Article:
Wind and solar power could significantly exceed Britain's energy needs
Britain's energy needs could be met entirely by wind and solar, according to a policy brief published today by Oxford's Smith School of Enterprise and the Environment.
Wind and solar can provide significantly more energy than the highest energy demand forecasts for 2050 and nearly 10 times current electricity demand (299 TWh/year). The research shows up to 2,896 TWh a year could be generated by wind and solar, against the demand forecast of 1,500 TWh/year.
These estimates are intentionally conservative, accounting for common concerns around land use and the visibility of installations, say the authors.
"This is a question of ambition rather than technical feasibility," says lead author Dr. Brian O'Callaghan. "The U.K. is already lagging in the global green race. Instead of hitting reverse, we should be turbocharging on renewables with U.S.-style incentives and gearing up our grid for the surge that is already underway."
Cameron Hepburn, Battcock Professor of Environmental Economics at the Smith School of Enterprise and the Environment, says, "Initiatives to speed up renewable projects were the silver lining in an unfortunately poor set of policy announcements from the government this week. Our brief shows renewable energy can play a leading role in our transition to net zero. While it's likely that nuclear power and other renewables will also have a part to play, our analysis finds that it's entirely possible to power Great Britain on wind and solar alone."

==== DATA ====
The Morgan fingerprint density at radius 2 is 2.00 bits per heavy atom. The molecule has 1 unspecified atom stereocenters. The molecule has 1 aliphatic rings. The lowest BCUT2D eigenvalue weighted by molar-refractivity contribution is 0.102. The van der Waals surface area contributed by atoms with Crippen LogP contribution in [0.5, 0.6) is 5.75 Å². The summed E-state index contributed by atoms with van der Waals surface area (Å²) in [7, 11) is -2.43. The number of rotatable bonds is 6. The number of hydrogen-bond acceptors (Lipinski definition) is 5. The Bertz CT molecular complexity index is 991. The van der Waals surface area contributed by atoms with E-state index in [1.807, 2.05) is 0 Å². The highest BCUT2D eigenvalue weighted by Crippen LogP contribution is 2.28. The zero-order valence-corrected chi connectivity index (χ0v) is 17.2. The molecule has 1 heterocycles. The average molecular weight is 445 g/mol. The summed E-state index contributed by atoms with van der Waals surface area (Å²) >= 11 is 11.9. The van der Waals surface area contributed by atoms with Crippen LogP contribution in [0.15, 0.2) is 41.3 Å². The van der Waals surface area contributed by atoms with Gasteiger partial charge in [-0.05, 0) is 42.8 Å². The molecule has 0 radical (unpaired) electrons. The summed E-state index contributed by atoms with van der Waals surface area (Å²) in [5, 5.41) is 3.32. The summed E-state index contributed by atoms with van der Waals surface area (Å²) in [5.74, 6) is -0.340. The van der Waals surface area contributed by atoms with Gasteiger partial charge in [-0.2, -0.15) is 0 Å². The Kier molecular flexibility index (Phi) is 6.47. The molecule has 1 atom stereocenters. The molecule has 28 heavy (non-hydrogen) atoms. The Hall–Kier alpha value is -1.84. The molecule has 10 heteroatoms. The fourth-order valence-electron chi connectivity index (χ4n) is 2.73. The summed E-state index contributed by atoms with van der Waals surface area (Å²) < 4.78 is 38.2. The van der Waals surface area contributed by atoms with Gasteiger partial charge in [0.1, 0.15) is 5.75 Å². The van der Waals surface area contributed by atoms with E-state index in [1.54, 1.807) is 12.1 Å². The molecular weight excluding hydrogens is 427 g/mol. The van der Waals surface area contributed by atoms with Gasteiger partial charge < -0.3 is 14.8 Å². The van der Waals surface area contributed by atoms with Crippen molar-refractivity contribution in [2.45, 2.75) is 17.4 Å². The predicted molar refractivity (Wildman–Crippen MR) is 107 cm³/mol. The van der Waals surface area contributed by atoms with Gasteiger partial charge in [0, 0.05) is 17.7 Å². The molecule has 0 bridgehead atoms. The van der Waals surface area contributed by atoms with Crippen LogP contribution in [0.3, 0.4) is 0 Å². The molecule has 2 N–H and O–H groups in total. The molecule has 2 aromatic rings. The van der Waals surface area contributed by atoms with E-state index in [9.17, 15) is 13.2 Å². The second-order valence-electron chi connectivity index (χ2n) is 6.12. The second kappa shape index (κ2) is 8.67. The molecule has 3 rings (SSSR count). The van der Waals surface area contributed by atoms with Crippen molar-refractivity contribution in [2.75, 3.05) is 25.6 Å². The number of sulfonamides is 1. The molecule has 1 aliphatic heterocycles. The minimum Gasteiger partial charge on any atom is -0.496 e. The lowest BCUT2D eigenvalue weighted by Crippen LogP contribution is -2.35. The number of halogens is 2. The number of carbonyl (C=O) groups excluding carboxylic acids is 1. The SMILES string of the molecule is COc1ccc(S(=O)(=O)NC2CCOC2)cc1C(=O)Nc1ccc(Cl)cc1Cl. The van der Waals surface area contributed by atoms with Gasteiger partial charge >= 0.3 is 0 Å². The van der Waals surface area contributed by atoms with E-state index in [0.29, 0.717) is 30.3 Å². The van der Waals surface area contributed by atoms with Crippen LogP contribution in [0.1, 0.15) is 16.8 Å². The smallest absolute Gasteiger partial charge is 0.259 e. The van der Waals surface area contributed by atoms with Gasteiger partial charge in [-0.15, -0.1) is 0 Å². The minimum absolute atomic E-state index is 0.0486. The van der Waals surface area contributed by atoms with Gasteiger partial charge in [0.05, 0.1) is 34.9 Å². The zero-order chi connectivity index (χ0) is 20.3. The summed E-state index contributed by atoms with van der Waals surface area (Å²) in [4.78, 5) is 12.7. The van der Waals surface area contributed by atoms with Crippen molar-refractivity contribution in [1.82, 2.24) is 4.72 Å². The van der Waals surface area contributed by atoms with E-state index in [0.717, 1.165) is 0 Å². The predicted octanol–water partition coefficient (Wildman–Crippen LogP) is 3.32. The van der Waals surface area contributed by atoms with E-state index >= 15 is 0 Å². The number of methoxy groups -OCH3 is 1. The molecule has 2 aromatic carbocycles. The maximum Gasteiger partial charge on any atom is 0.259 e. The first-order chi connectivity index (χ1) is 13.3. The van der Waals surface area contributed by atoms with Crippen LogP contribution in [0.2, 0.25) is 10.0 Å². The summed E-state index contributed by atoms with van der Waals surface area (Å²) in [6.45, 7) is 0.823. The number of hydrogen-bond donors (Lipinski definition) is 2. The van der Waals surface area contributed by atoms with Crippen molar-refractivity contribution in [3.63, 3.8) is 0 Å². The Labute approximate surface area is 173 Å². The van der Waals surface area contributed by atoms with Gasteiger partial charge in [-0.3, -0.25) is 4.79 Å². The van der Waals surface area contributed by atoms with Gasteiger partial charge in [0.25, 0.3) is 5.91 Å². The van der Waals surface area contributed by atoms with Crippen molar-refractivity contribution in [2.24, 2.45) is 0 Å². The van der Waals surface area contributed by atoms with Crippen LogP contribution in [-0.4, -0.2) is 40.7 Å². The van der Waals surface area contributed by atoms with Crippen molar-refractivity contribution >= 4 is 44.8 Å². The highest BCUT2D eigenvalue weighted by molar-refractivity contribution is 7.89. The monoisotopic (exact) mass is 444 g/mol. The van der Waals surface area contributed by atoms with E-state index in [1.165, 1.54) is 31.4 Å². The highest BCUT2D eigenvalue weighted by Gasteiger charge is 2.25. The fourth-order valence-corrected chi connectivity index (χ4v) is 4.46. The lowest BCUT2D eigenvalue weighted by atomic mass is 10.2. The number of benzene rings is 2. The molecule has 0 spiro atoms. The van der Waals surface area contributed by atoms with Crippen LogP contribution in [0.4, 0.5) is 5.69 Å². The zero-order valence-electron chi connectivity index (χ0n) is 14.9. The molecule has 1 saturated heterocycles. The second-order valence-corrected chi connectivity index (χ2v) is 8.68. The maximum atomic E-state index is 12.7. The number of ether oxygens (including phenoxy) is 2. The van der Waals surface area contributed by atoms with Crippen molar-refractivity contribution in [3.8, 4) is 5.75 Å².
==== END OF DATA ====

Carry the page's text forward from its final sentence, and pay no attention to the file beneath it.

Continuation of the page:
Professor Hepburn adds, "But we can't rely on this to reduce emissions—moving to EVs, for example, was expected to deliver significant carbon savings of 23MtCO2e per year on average between 2033 and 2038. We need to use every tool at our disposal to reach net zero."
The analysis anticipates offshore wind produces the bulk of the energy, 73% (2,121 TWh/year). Onshore wind contributes around 7% (206 TWh/year), while taking up only 0.07% of the country's land. By comparison, 0.9% of English land is used for mining and quarrying.
Utility-scale solar contributes around 19% (544 TWh/year), and the rest is made up by rooftop solar, covering 8% of GB's roof area (25 TWh/year).
The authors note that the grid will need significant upgrades to handle this amount of renewable energy, including the scaling of energy storage. But, with an eye to quickly falling costs, they believe these challenges can be overcome with investment and policy support.
Last week, Prime Minister Rishi Sunak pledged to end bureaucratic delays holding back renewable energy and storage projects.